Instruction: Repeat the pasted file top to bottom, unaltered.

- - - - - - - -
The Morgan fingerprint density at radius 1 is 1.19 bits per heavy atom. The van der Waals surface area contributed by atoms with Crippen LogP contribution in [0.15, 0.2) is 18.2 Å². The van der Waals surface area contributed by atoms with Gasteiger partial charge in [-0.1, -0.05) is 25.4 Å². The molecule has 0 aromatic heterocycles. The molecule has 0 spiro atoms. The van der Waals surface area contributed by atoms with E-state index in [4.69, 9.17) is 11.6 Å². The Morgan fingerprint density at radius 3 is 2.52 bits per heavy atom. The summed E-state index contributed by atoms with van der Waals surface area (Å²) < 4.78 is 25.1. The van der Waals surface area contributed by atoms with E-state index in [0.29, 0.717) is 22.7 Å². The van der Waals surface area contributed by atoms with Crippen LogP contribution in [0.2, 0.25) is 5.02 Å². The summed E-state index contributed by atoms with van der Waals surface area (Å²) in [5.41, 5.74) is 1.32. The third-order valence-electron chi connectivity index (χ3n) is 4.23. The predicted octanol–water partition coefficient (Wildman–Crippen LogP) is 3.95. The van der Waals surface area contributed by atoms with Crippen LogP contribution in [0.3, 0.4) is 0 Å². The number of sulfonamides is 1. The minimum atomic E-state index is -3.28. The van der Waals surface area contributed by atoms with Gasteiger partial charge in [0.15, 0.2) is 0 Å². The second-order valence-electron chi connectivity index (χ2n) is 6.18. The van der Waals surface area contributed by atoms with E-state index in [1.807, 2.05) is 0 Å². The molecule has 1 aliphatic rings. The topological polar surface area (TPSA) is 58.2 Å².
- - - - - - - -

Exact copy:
The Morgan fingerprint density at radius 1 is 1.19 bits per heavy atom. The van der Waals surface area contributed by atoms with Crippen LogP contribution in [0.15, 0.2) is 18.2 Å². The van der Waals surface area contributed by atoms with Gasteiger partial charge in [-0.1, -0.05) is 25.4 Å². The molecule has 0 aromatic heterocycles. The molecule has 0 spiro atoms. The van der Waals surface area contributed by atoms with E-state index in [4.69, 9.17) is 11.6 Å². The Morgan fingerprint density at radius 3 is 2.52 bits per heavy atom. The summed E-state index contributed by atoms with van der Waals surface area (Å²) < 4.78 is 25.1. The van der Waals surface area contributed by atoms with E-state index in [0.29, 0.717) is 22.7 Å². The van der Waals surface area contributed by atoms with Crippen LogP contribution in [0.2, 0.25) is 5.02 Å². The summed E-state index contributed by atoms with van der Waals surface area (Å²) in [5.41, 5.74) is 1.32. The third-order valence-electron chi connectivity index (χ3n) is 4.23. The predicted octanol–water partition coefficient (Wildman–Crippen LogP) is 3.95. The van der Waals surface area contributed by atoms with Crippen LogP contribution in [0.3, 0.4) is 0 Å². The number of sulfonamides is 1. The minimum atomic E-state index is -3.28. The van der Waals surface area contributed by atoms with Gasteiger partial charge in [0.15, 0.2) is 0 Å². The second-order valence-electron chi connectivity index (χ2n) is 6.18. The van der Waals surface area contributed by atoms with E-state index in [1.807, 2.05) is 0 Å². The molecule has 1 aliphatic rings. The topological polar surface area (TPSA) is 58.2 Å².